The Music of God’s Heart
July 5, 2020
What a strange image Jesus offers us in this passage. Did the children of first-century Judea really sit in marketplaces playing feast and funeral tunes to each other? Maybe—I mean, who knows what people did before TikTok? But then who are these other children who are so out of step that they refuse to play the game? What’s this about?
Jesus is talking about John the Baptist and himself.
John was first on the scene, you’ll remember, casting aside the trappings of civilization and going out into the Judean desert. The gospels describe him as a voice crying in the wilderness. Clad in an old camel hide, his only food what the desert could provide, John called out the sins of his people and their leaders, summoning them to a baptism of repentance for the forgiveness of sins. Now he’s languishing in a palace dungeon. In Jesus’ comparison, John is the child who refuses to dance to society’s tune.
Then, close on John’s heels came Jesus, playing a music all his own: sweeping aside barriers of separation and exclusion; reaching out to the hurting and the outcast; partying with notorious sinners; laying healing hands on people you weren’t supposed to touch. If John was seen as fanatically severe, Jesus must have appeared completely libertine—a person who thought the rules didn’t apply to him. Jesus is the child who refuses to fast and look stern to satisfy religious expectations.
John came to clean house, and people grumbled: The house was fine the way it was! Now Jesus is throwing the doors of that house open, inviting unacceptable people in to share in God’s joy. He’s welcoming, he’s forgiving, he’s reconciling, he’s extending mercy, whether people deserve it or not. And traditionalists are arguing about whose house it is and who controls the guest list. Even John is thrown for a loop. He sends his disciples to ask Jesus point blank: Are you the one we’ve been waiting for or not?? Clearly the Everyone-come-on-in! approach is not what John was expecting.
Jewish people had been waiting a long time for the Messiah to come and set the world right. At the very least they expected that the Romans would be driven out, the people set free, and the wicked punished. They did not anticipate that the wicked would be invited to stay for dinner.
And much as I’d like to think of myself as “on the right side of this debate,” I can see myself in those people who dream of a day of reckoning, when the powerful will finally be called to account. And I know I’m just as prone to judge and point fingers as any of the folks Jesus had to contend with.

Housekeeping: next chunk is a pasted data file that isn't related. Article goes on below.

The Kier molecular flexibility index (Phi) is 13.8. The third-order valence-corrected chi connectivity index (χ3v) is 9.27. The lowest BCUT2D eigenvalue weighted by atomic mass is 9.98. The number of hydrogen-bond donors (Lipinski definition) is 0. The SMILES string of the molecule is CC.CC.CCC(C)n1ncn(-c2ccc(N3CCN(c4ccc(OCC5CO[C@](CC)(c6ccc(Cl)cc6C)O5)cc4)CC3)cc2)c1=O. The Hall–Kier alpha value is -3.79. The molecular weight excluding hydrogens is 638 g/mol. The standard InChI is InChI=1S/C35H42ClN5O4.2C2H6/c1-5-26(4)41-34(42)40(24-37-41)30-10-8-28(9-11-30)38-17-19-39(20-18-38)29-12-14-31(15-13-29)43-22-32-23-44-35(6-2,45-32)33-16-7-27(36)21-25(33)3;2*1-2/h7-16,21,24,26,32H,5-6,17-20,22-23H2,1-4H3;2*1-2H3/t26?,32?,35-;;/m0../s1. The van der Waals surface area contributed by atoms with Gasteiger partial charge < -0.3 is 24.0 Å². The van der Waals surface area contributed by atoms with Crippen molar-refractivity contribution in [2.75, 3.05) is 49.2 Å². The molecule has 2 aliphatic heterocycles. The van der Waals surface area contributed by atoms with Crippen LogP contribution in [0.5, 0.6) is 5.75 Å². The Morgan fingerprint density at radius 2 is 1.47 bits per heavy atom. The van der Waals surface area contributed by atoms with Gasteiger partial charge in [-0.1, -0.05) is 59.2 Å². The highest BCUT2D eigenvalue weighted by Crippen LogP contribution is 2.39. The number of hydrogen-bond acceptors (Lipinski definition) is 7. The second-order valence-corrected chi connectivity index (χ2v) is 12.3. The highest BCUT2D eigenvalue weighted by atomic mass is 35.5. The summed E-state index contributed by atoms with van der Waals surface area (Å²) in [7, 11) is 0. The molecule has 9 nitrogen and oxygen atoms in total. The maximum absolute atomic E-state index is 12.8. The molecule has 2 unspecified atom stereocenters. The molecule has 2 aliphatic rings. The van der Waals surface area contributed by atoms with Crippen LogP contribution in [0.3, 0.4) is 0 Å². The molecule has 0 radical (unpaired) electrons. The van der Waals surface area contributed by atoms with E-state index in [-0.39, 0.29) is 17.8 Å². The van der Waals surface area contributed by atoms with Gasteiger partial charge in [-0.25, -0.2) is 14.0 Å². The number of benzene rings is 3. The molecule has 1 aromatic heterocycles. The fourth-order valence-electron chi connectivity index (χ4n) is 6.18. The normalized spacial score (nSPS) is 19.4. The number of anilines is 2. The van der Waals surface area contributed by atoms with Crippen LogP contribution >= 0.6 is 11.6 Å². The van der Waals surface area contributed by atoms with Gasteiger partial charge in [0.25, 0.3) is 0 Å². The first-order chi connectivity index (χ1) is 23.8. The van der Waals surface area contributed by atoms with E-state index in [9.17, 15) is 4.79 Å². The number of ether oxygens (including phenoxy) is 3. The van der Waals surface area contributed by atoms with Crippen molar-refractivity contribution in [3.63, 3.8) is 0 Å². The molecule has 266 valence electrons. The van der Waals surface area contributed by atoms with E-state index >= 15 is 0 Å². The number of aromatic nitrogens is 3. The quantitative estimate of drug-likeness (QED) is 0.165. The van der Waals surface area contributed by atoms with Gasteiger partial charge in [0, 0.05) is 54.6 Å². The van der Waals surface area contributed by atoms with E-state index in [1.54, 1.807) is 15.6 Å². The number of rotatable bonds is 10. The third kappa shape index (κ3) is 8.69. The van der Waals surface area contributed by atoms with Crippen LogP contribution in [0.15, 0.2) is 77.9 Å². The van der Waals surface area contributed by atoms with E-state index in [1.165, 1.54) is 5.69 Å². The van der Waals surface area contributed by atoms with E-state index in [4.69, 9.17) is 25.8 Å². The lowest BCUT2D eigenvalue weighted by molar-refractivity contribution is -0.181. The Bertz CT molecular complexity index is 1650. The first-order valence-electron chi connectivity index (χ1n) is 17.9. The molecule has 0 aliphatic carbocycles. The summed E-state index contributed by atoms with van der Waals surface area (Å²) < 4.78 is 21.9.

Look at that woman out walking her dog without a mask. How can people be so selfish? That jogger is coming right toward me, no mask! Thanks, buddy.
Or how about the guy who threw a party for 100 people while already showing symptoms of the virus? When the Messiah comes, that guy is going to get an earful.
There’s just something in human nature that makes it hard to resist watching each other and passing judgment. I think it’s because we’re trying so hard to be good and worthy and acceptable. As if, deep down, we are terrified, terrified that we might not be. And so, the lines of division widen and widen—all of us indignant, all of us convinced God feels the same way we do.
And over and over we have to be reminded that God is actually more interested in bringing healing and reconciliation than in vindicating us and setting our enemies straight.
You don’t need to keep dancing to that fault-finding tune, Jesus says. No matter how catchy. No matter how much it tries to get in your head and stay there on permanent repeat.
Jesus’ own ear is tuned to the music of God’s heart, the music of reconciling love. He has indeed come to put things right. But his aim is to bring us closer, not cut off the guilty. Walking with us in humility and compassion, in mercy and forgiveness, he becomes a way of healing and a door into God’s presence.
So come, all you people, and sing a new song to God:
Sing to God, all the earth!
Come to Christ’s table and join in his eating and his drinking, his feasting and rejoicing!
Beloved, this will be our first prerecorded communion ever, in our church’s history. Think of it as God making a way out of no way—God determined to get to you and draw you close to God’s heart, to share the divine life of love and connection and joy which is for you and for all of us—friends, strangers, enemies, all forgiven, all welcome.
And now—yes! Let’s sing.